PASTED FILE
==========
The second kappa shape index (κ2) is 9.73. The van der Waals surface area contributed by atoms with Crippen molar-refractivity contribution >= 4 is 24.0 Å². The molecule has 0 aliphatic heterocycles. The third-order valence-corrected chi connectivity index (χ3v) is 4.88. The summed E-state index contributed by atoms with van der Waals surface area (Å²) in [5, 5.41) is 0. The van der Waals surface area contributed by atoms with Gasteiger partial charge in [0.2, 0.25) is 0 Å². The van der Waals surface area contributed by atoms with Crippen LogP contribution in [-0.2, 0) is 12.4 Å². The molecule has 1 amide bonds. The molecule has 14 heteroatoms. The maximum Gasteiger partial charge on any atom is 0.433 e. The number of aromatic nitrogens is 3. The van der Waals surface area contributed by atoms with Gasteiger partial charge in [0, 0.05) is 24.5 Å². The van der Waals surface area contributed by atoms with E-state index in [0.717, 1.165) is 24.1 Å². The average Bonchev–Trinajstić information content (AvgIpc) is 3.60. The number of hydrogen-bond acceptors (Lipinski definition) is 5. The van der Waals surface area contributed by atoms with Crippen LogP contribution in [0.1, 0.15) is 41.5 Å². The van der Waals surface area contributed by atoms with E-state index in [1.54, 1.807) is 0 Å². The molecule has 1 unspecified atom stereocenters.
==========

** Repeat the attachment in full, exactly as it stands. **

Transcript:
The second kappa shape index (κ2) is 9.73. The van der Waals surface area contributed by atoms with Crippen molar-refractivity contribution >= 4 is 24.0 Å². The molecule has 0 aliphatic heterocycles. The third-order valence-corrected chi connectivity index (χ3v) is 4.88. The summed E-state index contributed by atoms with van der Waals surface area (Å²) in [5, 5.41) is 0. The van der Waals surface area contributed by atoms with Gasteiger partial charge in [0.2, 0.25) is 0 Å². The van der Waals surface area contributed by atoms with Crippen LogP contribution in [-0.2, 0) is 12.4 Å². The molecule has 1 amide bonds. The molecule has 14 heteroatoms. The maximum Gasteiger partial charge on any atom is 0.433 e. The number of aromatic nitrogens is 3. The van der Waals surface area contributed by atoms with Gasteiger partial charge in [0, 0.05) is 24.5 Å². The van der Waals surface area contributed by atoms with E-state index in [0.717, 1.165) is 24.1 Å². The average Bonchev–Trinajstić information content (AvgIpc) is 3.60. The number of hydrogen-bond acceptors (Lipinski definition) is 5. The van der Waals surface area contributed by atoms with Crippen LogP contribution in [0.1, 0.15) is 41.5 Å². The van der Waals surface area contributed by atoms with E-state index in [1.54, 1.807) is 0 Å². The molecule has 1 unspecified atom stereocenters.